The Historian Who Forced President Bush to Allow Condi Rice to Testify
Harvey H. Jackson, in the Anniston Star (April 8, 2004):
It has always been one of the hardest questions students ask. “I love history,” they begin, “but what can I do with a degree in it?”
“Well,” I tell them, “you could teach. Or go into government service. Or work in a museum. Or do a whole host of things.”
(At that point I pull out a chart prepared by the American Historical Association that shows a bunch of careers open to folks who study history.
And to that list I can now add, “with a history degree you can make the President of the United States back down, flip-flop, change his mind.”
That, according to Newsweek magazine, is just what happened a week ago.
You all recall how for weeks President Bush made it very clear that he had no intention of letting his national-security advisor, Condoleezza Rice, testify in public, under oath, before the 9/11 commission. On more than one occasion administration officials told the commission's executive director, Philip Zelikow, that such testimony was unprecedented and the president was not about to allow Rice to do what no previous presidential advisor had done.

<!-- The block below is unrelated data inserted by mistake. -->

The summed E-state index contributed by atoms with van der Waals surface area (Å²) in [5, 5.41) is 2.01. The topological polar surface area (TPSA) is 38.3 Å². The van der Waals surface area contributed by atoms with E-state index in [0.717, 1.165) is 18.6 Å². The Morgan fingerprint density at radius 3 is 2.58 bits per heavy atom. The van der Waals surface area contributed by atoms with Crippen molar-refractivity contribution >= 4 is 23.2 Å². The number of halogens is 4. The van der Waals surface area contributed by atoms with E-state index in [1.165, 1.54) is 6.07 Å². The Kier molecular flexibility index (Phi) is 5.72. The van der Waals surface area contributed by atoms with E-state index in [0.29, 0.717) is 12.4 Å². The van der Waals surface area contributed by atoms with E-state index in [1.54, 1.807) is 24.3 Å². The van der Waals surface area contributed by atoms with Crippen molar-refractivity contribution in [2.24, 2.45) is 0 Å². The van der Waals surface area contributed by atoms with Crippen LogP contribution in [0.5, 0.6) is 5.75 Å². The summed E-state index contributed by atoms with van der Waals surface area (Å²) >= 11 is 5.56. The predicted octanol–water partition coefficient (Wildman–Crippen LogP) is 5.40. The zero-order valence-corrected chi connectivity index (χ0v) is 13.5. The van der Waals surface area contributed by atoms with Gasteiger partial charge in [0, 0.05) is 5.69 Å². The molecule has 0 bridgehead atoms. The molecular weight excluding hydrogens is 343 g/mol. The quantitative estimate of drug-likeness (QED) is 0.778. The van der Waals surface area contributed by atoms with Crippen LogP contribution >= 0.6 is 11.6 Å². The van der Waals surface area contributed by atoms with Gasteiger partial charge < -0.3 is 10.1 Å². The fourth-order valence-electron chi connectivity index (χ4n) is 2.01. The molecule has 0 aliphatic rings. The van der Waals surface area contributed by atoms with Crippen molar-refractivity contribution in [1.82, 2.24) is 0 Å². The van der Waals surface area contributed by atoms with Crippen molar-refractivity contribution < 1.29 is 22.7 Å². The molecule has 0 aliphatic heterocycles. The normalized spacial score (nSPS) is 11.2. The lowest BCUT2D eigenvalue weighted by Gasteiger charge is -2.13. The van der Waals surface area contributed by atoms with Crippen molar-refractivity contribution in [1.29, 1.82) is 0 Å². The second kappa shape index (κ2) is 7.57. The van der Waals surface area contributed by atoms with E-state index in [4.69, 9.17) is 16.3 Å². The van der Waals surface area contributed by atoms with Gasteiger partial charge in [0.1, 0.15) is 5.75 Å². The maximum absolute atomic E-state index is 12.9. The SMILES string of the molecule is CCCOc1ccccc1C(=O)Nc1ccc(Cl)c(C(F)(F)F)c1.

No one expected Zelikow to push the matter very hard. A University of Virginia history professor, he had worked closely with Rice, even co-authored a book with her. In fact, some of the commission's critics felt Zelikow was too friendly to the Bush administration to be objective and wanted him to step down.
But he didn't.
Instead, like any good historian, he just kept digging into the records to see what he could find.
Then he found it.
And a short time later a photograph came in over the White House fax machine with a note from Zelikow saying that if the president did not relent and let Rice testify publicly, “this will be all over Washington in 24 hours.”
The picture was of Adm. D. Leahy, chief of staff to Presidents Franklin D. Roosevelt and Harry Truman, testifying before the congressional committee investigating the attack on Pearl Harbor.
Immediately realizing that the excuse that Rice's testimony would break precedent would no longer fly, the White House announced that she would appear before the committee. Her appearance is scheduled to start this morning.
Learning of the reversal, commission chairman Thomas Kean observed, “This is what happens when you hire historians.”
Yessir, it sure is.
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